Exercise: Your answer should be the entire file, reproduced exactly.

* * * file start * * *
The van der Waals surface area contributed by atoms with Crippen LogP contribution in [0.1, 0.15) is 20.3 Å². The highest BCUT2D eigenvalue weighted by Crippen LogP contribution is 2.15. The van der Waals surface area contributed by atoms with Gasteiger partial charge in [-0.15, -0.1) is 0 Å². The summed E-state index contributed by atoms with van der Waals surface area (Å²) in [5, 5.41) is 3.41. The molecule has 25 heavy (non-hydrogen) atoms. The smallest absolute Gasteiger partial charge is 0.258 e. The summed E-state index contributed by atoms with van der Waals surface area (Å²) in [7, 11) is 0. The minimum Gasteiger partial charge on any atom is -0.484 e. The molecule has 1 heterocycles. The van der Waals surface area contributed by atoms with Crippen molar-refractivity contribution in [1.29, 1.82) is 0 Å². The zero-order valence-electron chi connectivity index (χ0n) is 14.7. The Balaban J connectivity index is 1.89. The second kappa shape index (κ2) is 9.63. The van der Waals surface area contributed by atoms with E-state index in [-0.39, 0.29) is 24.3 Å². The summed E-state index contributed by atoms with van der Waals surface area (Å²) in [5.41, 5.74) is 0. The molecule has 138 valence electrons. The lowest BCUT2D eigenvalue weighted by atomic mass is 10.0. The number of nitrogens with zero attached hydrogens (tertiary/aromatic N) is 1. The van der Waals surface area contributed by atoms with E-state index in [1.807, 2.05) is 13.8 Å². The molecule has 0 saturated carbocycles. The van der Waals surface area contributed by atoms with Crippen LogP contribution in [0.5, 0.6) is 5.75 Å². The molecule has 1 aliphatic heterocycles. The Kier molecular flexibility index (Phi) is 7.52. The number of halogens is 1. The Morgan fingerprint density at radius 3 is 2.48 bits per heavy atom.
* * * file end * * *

The van der Waals surface area contributed by atoms with Crippen LogP contribution in [0.1, 0.15) is 20.3 Å². The highest BCUT2D eigenvalue weighted by Crippen LogP contribution is 2.15. The van der Waals surface area contributed by atoms with Gasteiger partial charge in [-0.15, -0.1) is 0 Å². The summed E-state index contributed by atoms with van der Waals surface area (Å²) in [5, 5.41) is 3.41. The molecule has 25 heavy (non-hydrogen) atoms. The smallest absolute Gasteiger partial charge is 0.258 e. The summed E-state index contributed by atoms with van der Waals surface area (Å²) in [7, 11) is 0. The minimum Gasteiger partial charge on any atom is -0.484 e. The molecule has 1 heterocycles. The van der Waals surface area contributed by atoms with Crippen molar-refractivity contribution in [1.29, 1.82) is 0 Å². The zero-order valence-electron chi connectivity index (χ0n) is 14.7. The Balaban J connectivity index is 1.89. The second kappa shape index (κ2) is 9.63. The van der Waals surface area contributed by atoms with E-state index in [-0.39, 0.29) is 24.3 Å². The summed E-state index contributed by atoms with van der Waals surface area (Å²) in [5.41, 5.74) is 0. The molecule has 138 valence electrons. The lowest BCUT2D eigenvalue weighted by atomic mass is 10.0. The number of nitrogens with zero attached hydrogens (tertiary/aromatic N) is 1. The van der Waals surface area contributed by atoms with E-state index in [1.807, 2.05) is 13.8 Å². The molecule has 0 saturated carbocycles. The van der Waals surface area contributed by atoms with Crippen LogP contribution in [0.5, 0.6) is 5.75 Å². The molecule has 1 aliphatic heterocycles. The Kier molecular flexibility index (Phi) is 7.52. The number of halogens is 1. The Morgan fingerprint density at radius 3 is 2.48 bits per heavy atom.